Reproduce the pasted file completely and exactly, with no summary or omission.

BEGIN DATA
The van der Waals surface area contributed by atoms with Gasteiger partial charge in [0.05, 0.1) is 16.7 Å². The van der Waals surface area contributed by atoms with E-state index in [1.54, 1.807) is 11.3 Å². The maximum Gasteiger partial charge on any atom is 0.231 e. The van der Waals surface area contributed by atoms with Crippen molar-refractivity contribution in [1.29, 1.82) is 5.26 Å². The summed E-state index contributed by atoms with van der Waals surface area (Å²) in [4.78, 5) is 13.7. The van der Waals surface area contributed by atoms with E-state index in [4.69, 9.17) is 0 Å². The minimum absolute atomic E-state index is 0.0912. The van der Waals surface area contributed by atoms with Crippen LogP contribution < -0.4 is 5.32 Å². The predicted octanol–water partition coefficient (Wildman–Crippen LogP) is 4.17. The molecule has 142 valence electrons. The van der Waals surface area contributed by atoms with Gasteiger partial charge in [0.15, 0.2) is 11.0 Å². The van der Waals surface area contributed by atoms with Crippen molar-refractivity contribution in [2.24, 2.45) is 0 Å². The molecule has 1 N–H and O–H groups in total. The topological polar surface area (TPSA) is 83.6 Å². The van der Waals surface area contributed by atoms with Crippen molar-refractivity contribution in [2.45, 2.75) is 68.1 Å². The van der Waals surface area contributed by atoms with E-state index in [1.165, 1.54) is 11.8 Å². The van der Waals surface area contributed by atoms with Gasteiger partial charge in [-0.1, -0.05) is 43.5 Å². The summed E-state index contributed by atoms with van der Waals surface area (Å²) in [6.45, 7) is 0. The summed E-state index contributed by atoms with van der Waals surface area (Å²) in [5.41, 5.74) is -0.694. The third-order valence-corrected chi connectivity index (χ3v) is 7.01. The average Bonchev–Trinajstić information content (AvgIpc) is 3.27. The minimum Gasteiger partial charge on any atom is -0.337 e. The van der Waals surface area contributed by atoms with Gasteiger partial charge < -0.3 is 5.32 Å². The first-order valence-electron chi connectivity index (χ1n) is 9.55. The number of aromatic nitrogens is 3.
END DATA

The van der Waals surface area contributed by atoms with Gasteiger partial charge in [0.05, 0.1) is 16.7 Å². The van der Waals surface area contributed by atoms with E-state index in [1.54, 1.807) is 11.3 Å². The maximum Gasteiger partial charge on any atom is 0.231 e. The van der Waals surface area contributed by atoms with Crippen molar-refractivity contribution in [1.29, 1.82) is 5.26 Å². The summed E-state index contributed by atoms with van der Waals surface area (Å²) in [4.78, 5) is 13.7. The van der Waals surface area contributed by atoms with E-state index in [4.69, 9.17) is 0 Å². The minimum absolute atomic E-state index is 0.0912. The van der Waals surface area contributed by atoms with Crippen LogP contribution < -0.4 is 5.32 Å². The predicted octanol–water partition coefficient (Wildman–Crippen LogP) is 4.17. The molecule has 142 valence electrons. The van der Waals surface area contributed by atoms with Gasteiger partial charge in [0.15, 0.2) is 11.0 Å². The van der Waals surface area contributed by atoms with Crippen molar-refractivity contribution in [2.24, 2.45) is 0 Å². The molecule has 1 N–H and O–H groups in total. The topological polar surface area (TPSA) is 83.6 Å². The van der Waals surface area contributed by atoms with Crippen molar-refractivity contribution in [2.45, 2.75) is 68.1 Å². The van der Waals surface area contributed by atoms with E-state index in [1.165, 1.54) is 11.8 Å². The van der Waals surface area contributed by atoms with Gasteiger partial charge in [-0.1, -0.05) is 43.5 Å². The summed E-state index contributed by atoms with van der Waals surface area (Å²) in [6.45, 7) is 0. The summed E-state index contributed by atoms with van der Waals surface area (Å²) in [5.41, 5.74) is -0.694. The third-order valence-corrected chi connectivity index (χ3v) is 7.01. The average Bonchev–Trinajstić information content (AvgIpc) is 3.27. The minimum Gasteiger partial charge on any atom is -0.337 e. The van der Waals surface area contributed by atoms with Gasteiger partial charge < -0.3 is 5.32 Å². The first-order valence-electron chi connectivity index (χ1n) is 9.55. The number of aromatic nitrogens is 3.